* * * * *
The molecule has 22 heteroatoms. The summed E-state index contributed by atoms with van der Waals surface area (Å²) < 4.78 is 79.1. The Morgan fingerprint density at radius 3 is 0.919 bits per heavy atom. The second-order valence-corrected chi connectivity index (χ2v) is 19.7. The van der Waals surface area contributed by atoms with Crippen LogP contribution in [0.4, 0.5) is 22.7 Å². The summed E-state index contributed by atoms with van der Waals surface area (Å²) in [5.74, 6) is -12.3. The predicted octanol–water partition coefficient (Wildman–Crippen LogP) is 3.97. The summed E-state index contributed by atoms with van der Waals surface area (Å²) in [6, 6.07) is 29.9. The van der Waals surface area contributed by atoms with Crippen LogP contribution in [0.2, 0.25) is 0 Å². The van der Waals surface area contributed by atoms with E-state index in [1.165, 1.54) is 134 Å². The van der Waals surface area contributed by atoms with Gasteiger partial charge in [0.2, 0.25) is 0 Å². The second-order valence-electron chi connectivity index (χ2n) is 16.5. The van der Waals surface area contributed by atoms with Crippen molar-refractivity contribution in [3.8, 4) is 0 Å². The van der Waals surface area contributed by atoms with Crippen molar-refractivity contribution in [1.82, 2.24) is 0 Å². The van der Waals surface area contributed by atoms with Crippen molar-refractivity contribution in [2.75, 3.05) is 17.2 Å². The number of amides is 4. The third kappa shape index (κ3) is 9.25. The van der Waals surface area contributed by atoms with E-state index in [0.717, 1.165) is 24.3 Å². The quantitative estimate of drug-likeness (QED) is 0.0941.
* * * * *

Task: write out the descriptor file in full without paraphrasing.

The molecule has 22 heteroatoms. The summed E-state index contributed by atoms with van der Waals surface area (Å²) < 4.78 is 79.1. The Morgan fingerprint density at radius 3 is 0.919 bits per heavy atom. The second-order valence-corrected chi connectivity index (χ2v) is 19.7. The van der Waals surface area contributed by atoms with Crippen LogP contribution in [0.4, 0.5) is 22.7 Å². The summed E-state index contributed by atoms with van der Waals surface area (Å²) in [5.74, 6) is -12.3. The predicted octanol–water partition coefficient (Wildman–Crippen LogP) is 3.97. The summed E-state index contributed by atoms with van der Waals surface area (Å²) in [6, 6.07) is 29.9. The van der Waals surface area contributed by atoms with Crippen LogP contribution in [0.2, 0.25) is 0 Å². The van der Waals surface area contributed by atoms with E-state index in [1.165, 1.54) is 134 Å². The van der Waals surface area contributed by atoms with Gasteiger partial charge in [0.2, 0.25) is 0 Å². The second-order valence-electron chi connectivity index (χ2n) is 16.5. The van der Waals surface area contributed by atoms with Crippen molar-refractivity contribution in [3.8, 4) is 0 Å². The van der Waals surface area contributed by atoms with Crippen molar-refractivity contribution in [1.82, 2.24) is 0 Å². The van der Waals surface area contributed by atoms with Crippen molar-refractivity contribution in [2.75, 3.05) is 17.2 Å². The number of amides is 4. The third kappa shape index (κ3) is 9.25. The van der Waals surface area contributed by atoms with E-state index in [0.717, 1.165) is 24.3 Å². The quantitative estimate of drug-likeness (QED) is 0.0941.